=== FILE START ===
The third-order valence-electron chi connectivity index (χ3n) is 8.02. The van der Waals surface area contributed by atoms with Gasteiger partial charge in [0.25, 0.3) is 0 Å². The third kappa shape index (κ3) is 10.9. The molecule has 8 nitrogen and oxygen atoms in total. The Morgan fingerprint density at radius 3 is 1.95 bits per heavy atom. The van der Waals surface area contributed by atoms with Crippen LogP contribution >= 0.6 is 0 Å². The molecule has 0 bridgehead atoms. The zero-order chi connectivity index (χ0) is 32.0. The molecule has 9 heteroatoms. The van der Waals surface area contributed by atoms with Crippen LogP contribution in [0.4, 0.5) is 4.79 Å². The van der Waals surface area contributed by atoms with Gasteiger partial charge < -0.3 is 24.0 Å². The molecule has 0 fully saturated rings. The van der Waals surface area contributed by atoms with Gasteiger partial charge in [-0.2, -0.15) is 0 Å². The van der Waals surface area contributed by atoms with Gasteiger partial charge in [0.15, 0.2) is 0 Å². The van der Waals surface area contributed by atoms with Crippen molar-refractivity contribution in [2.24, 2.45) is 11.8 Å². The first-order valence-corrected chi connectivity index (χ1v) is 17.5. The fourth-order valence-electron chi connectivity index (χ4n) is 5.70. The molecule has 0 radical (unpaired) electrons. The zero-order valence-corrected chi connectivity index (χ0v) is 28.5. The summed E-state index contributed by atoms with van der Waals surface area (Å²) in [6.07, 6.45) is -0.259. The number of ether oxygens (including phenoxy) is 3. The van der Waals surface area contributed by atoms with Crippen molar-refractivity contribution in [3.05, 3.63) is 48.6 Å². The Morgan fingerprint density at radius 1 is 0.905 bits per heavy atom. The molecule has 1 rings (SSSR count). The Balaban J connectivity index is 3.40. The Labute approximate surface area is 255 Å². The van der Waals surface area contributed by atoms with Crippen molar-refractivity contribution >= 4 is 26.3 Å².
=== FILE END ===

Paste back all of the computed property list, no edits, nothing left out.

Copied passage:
The third-order valence-electron chi connectivity index (χ3n) is 8.02. The van der Waals surface area contributed by atoms with Gasteiger partial charge in [0.25, 0.3) is 0 Å². The third kappa shape index (κ3) is 10.9. The molecule has 8 nitrogen and oxygen atoms in total. The Morgan fingerprint density at radius 3 is 1.95 bits per heavy atom. The van der Waals surface area contributed by atoms with Crippen LogP contribution >= 0.6 is 0 Å². The molecule has 0 bridgehead atoms. The zero-order chi connectivity index (χ0) is 32.0. The molecule has 9 heteroatoms. The van der Waals surface area contributed by atoms with Crippen LogP contribution in [0.4, 0.5) is 4.79 Å². The van der Waals surface area contributed by atoms with Gasteiger partial charge < -0.3 is 24.0 Å². The molecule has 0 fully saturated rings. The van der Waals surface area contributed by atoms with Gasteiger partial charge in [-0.2, -0.15) is 0 Å². The van der Waals surface area contributed by atoms with Gasteiger partial charge in [0.15, 0.2) is 0 Å². The van der Waals surface area contributed by atoms with Crippen molar-refractivity contribution in [2.24, 2.45) is 11.8 Å². The first-order valence-corrected chi connectivity index (χ1v) is 17.5. The fourth-order valence-electron chi connectivity index (χ4n) is 5.70. The molecule has 0 radical (unpaired) electrons. The zero-order valence-corrected chi connectivity index (χ0v) is 28.5. The summed E-state index contributed by atoms with van der Waals surface area (Å²) in [6.07, 6.45) is -0.259. The number of ether oxygens (including phenoxy) is 3. The van der Waals surface area contributed by atoms with Crippen molar-refractivity contribution in [3.05, 3.63) is 48.6 Å². The Morgan fingerprint density at radius 1 is 0.905 bits per heavy atom. The molecule has 1 rings (SSSR count). The Balaban J connectivity index is 3.40. The Labute approximate surface area is 255 Å². The van der Waals surface area contributed by atoms with Crippen molar-refractivity contribution >= 4 is 26.3 Å².